Disneyland has also held on to some old favorites, like Mr. Toad’s Wild Ride and Snow White’s Enchanted Wish (which was Snow White’s Scary Adventure at Disney World before they sold out and turned it over to the princesses). And they have some unique rides of their own, like the Matterhorn Bobsleds and Indiana Jones Adventure. The one land in Disneyland that felt exactly the same was Star Wars: Galaxy’s Edge, which was just as awesome as the one in Disney World.
Disney’s California Adventure has quite a few unique rides that you won’t find at Disney World, including a massive roller coaster (the Incredicoaster), a giant Ferris Wheel, more Midway-style rides, the super fun Radiator Springs Racers and, my personal favorite, WEB SLINGERS: A Spider-Man Adventure where literally use your Spidey hands to sling webs.
Disney’s California Adventure is a one-of-a-kind park
As I mentioned earlier, Disney’s California Adventure is Hollywood Studios on steroids. The entry is the same. Walking down the main street (Buena Vista Street), gives off that same Hollywood vibe as Hollywood Studios, but the similarities stop there. This park is one part Tinseltown, one part boardwalk-style amusement park (Pixar Pier), one part complete immersion into a Pixar movie (Cars Land), one part San Francisco (Pacific Wharf) and one part superhero action movie (Avengers Campus). That’s a lot of parts! The theming at this park is out of this world. Walking through Cars Land felt like we were dropped into the heart of Radiator Springs and meeting real-life Marvel heroes (ok, well, aspiring actors dressed as superheroes) was a thrill for my favorite 18, 20 and 48-year-old Marvel fans. It was definitely a park unlike any park we have here in Florida.
There’s something missing
Disneyland and Disney’s California Adventure were both amazing and fun to visit, but there was something missing: that Disney Magic. This park gives off the vibe of a local attraction, not a global destination for fans of all-things Disney. The staff was great, but not in that over-the-top, I’ve-been-waiting-my-whole-life-to-work-at-Disney sense that you get at Disney World. (I’m not saying the staff should go over the top to please the guests. That’s a whole other debate. It just seems like the die-hard Disney fans must head to Florida to work.)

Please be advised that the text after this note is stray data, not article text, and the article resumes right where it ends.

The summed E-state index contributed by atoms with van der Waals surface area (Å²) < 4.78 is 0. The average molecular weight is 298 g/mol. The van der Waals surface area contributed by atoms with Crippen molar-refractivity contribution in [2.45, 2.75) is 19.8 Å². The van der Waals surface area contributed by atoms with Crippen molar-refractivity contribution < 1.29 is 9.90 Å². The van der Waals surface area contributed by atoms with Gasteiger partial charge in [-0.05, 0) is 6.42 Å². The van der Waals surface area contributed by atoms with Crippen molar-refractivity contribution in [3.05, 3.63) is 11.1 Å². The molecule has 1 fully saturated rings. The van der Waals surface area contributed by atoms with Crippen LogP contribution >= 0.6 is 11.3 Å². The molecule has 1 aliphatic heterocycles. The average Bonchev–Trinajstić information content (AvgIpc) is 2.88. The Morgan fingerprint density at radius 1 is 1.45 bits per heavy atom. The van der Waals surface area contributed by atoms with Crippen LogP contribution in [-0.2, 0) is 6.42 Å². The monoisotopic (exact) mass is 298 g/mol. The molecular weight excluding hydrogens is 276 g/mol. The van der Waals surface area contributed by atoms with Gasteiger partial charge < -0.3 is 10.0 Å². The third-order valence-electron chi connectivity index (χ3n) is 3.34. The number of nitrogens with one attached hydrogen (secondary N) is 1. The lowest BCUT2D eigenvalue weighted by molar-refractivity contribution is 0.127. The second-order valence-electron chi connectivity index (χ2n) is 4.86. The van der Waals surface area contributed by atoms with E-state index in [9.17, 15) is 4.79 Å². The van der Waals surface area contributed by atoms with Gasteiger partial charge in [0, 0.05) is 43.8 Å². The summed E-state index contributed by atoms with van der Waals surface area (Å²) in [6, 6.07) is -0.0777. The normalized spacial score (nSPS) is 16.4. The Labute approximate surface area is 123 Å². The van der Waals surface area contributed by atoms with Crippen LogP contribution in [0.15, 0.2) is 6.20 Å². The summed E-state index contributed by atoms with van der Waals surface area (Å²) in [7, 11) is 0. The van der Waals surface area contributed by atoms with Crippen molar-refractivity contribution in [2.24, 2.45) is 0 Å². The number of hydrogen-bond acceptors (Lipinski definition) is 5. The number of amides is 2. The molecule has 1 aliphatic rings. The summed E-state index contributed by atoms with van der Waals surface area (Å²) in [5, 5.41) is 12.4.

As I mentioned earlier, part of the missing vibe goes back to size and location. A trip to Disney World, even for locals, takes a bit of a journey to get into the park. (I mean, we didn’t even ride the monorail at Disneyland because we forgot.) And that, too, is all part of the Disney experience.
Another issue is you really feel the void of the experiences you get at Epcot and Animal Kingdom. There’s nothing comparable at the California parks.
Disneyland is where it all began
Having said all of that, Disneyland is where Walt first brought the magic of Disney to life. Disneyland is packed with nostalgia. It is home to the very first animatronic (Abraham Lincoln in “Great Moments with Mr. Lincoln.”) Disneyland’s It’s a Small World was originally built for the 1964 World’s Fair and that ride, including its breathtaking facade, is what you will still experience today. And on Main Street, just above the Fire Station, is Walt’s original apartment he had built on the property. If you look up at night, you’ll see the light they leave on for him.
In the end, for our Disney-loving family, it was completely worth the trek to see Disneyland for ourselves and compare the two parks. As a mom sending her boys off into the world, it’s a memory I’ll cherish for a lifetime. Thanks, Walt!
By Karen Ring